The IRS’s $625,000 Bounty On Monero

Picture this: It’s 2020, and two $625K bounties dangle on a string for any tech wizard capable of piercing through various privacy coins’ code, off-chain layer-2s, and side chains that obfuscate transactions. 

Here’s the skinny on what went down straight from the horse’s mouth (aka Uncle Sam’s digital archives):

The Mission Brief: A Request for Information dropped in mid-2020 laid it all out. The IRS’s Cyber Crimes unit wants a tool to crack the code on privacy coins, layer-2 off-chain networks, and side-chains. 

  • Privacy Cryptocurrency Coins:Monero ($XMR), Zcash ($ZEC), Dash ($DASH), Grin ($GRIN), Komodo ($KMD), Verge ($XVG), and Horizon ($ZEN)
  • Layer 2 Off-chain Protocol Networks: Lightning Network, Raiden Network ($RDN), and Celer Network ($CELR)
  • Side-chains: Plasma and OmiseGo ($OMG)

The Challenge From The IRS:

  1. Make a tool(s) for investigators that would allow them to trace transaction inputs and outputs to a specific user and differentiate them from mixins/multisig actors for Monero and/or Lightning Layer 2 cryptocurrency transactions, all while minimizing the need for external vendors. Notice how Monero was signaled out? Ya, it’s public enemy #1.
  2. Provide investigators with the tech to predict statistical likelihoods of other transaction inputs, outputs, metadata, and public identifiers.
  3. Lastly, the IRS wants the source code for the technology, allowing them to develop, modify, and integrate it with their internal systems with minimal costs, licensing issues, or dependency on external vendors.

The Outcome: Chainalysis and Integra FEC snagged the contracts, embarking on a quest split into development and testing phases. While Chainalysis later flaunted its Lightning Network tool’s prowess, Integra FEC’s achievements with Monero remain unknown.

So, did they crack Monero’s code? The silence from both winners suggests otherwise. If Integra FEC or Chainanalysis had triumphed over Monero, we’d likely see victory laps in their blog posts. Instead, we’re left with a trail of breadcrumbs leading to… well, more questions than answers.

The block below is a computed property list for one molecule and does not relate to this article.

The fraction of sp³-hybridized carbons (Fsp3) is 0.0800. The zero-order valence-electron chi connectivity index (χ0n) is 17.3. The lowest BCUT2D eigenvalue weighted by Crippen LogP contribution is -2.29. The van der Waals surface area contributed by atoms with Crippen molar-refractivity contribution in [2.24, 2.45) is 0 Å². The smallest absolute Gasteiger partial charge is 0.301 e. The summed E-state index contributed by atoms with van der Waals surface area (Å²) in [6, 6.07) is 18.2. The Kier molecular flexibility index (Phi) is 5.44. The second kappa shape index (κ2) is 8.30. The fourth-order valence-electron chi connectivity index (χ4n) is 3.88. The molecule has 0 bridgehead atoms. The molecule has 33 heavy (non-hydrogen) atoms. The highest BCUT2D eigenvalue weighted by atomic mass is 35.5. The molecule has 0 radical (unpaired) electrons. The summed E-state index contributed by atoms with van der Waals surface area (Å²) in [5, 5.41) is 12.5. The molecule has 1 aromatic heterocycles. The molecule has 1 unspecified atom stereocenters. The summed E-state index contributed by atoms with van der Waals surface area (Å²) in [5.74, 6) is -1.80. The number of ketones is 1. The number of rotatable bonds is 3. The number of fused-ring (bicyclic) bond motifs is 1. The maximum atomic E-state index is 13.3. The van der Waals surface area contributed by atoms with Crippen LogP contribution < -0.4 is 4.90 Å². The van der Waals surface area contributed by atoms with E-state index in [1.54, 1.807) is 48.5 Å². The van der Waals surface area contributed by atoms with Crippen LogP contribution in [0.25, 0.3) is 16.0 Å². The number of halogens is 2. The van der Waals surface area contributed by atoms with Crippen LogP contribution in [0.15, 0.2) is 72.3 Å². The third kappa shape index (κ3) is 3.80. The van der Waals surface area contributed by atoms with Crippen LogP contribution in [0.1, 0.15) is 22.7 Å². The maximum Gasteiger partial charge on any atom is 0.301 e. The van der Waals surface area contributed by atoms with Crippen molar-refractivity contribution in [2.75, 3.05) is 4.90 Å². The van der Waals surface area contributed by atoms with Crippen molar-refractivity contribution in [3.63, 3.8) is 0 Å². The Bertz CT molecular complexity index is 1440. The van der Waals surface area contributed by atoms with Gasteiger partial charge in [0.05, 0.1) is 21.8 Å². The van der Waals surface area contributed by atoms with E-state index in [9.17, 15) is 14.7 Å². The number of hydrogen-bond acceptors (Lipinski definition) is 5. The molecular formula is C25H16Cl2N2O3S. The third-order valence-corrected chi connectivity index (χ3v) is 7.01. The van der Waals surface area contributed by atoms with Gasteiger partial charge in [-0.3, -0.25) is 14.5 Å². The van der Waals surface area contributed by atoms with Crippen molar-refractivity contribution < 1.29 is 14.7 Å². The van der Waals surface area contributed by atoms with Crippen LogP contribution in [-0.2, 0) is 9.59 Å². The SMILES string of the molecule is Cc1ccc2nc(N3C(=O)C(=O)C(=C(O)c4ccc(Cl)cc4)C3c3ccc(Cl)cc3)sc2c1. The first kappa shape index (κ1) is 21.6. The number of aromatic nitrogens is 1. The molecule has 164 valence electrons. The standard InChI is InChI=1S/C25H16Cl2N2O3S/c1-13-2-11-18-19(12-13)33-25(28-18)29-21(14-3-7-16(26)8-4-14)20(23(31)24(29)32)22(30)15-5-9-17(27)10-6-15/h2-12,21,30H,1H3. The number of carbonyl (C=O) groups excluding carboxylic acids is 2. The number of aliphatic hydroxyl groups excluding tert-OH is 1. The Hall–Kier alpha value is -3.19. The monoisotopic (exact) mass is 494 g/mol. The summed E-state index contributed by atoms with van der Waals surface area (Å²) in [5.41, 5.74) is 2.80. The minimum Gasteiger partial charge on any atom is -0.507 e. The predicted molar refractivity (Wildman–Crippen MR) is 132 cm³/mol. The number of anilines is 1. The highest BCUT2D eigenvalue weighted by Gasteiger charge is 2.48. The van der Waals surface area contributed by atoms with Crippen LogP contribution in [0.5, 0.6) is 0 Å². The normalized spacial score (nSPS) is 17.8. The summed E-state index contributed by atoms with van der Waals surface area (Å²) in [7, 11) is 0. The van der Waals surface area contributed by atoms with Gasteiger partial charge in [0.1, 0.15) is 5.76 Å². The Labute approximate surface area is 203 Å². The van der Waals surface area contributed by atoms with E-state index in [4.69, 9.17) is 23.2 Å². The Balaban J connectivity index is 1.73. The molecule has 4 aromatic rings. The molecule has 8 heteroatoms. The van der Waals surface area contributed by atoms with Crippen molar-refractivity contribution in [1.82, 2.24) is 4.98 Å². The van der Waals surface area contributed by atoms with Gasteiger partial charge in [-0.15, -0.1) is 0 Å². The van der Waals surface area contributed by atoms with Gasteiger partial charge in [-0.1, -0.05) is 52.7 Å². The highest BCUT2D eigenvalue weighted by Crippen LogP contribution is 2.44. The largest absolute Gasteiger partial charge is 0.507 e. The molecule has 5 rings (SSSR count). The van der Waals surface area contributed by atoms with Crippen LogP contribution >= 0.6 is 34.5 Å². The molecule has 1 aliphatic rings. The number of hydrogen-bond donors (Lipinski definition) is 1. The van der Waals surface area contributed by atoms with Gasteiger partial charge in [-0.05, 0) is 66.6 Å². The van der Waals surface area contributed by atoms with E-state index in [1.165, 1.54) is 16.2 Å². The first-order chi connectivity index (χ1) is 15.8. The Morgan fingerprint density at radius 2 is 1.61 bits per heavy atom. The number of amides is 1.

But why was Monero selected as public enemy numero uno? Because Monero is designed to be anonymous. Zcash, Dash, and other privacy coins can be anonymous, but they also allow for transactions to have public identifiers. 

More in   Crypto

View All

Crypto News In Three Sentences – March 1, 2024

👀 Bitcoin ETFs Fly High Without Vanguard: The SEC’s nod to Bitcoin ETFs brings a seismic shift, yet giants like Vanguard ($VOO) stay on the bench, watching millions flow into these new funds. Despite Vanguard CEO Tim Buckley bowing out amid whispers of regret of not joining everyone else at the BTC ETF party, considering most of Vanguard AUM grew under Buckley, the no BTC ETF probably isn’t why. Probably. Maybe. From DailyCoin

🏦 Wells Fargo and BoA Embrace Crypto Craze: Speaking of Bitcoin ETF acceptance, Wells Fargo ($WFC) and Bank of America ($BAC) take the crypto plunge, offering Bitcoin ETFs to their daring clients. They join a financial frenzy alongside Schwab and Robinhood, contrasting Vanguard’s skeptical stance. Hey, maybe Wells Fargo will open crypto accounts for people who never asked them to? More from Cryptopolitan

Read It

Bitcoin in March: A Data Dive into Historical Performances

Here are some interesting stats on how Bitcoin performed historically in March. 📚

Bitcoin closed March in the green four times versus eight times in the red.
In the green months, Bitcoin showed off with an average percentage gain of +48.91%.
On the downside, the average percentage loss during the red months was -15.62%.

Read It

Dear. God. Those. Liquid. Ations.

When bulls get liquidated, bears get excited. When bears get liquidated, bulls get excited. 😁

I have no idea what happens when everyone gets liquidated. From Glassnode’s Liquidation Heatmap, here’s this insane look.

Read It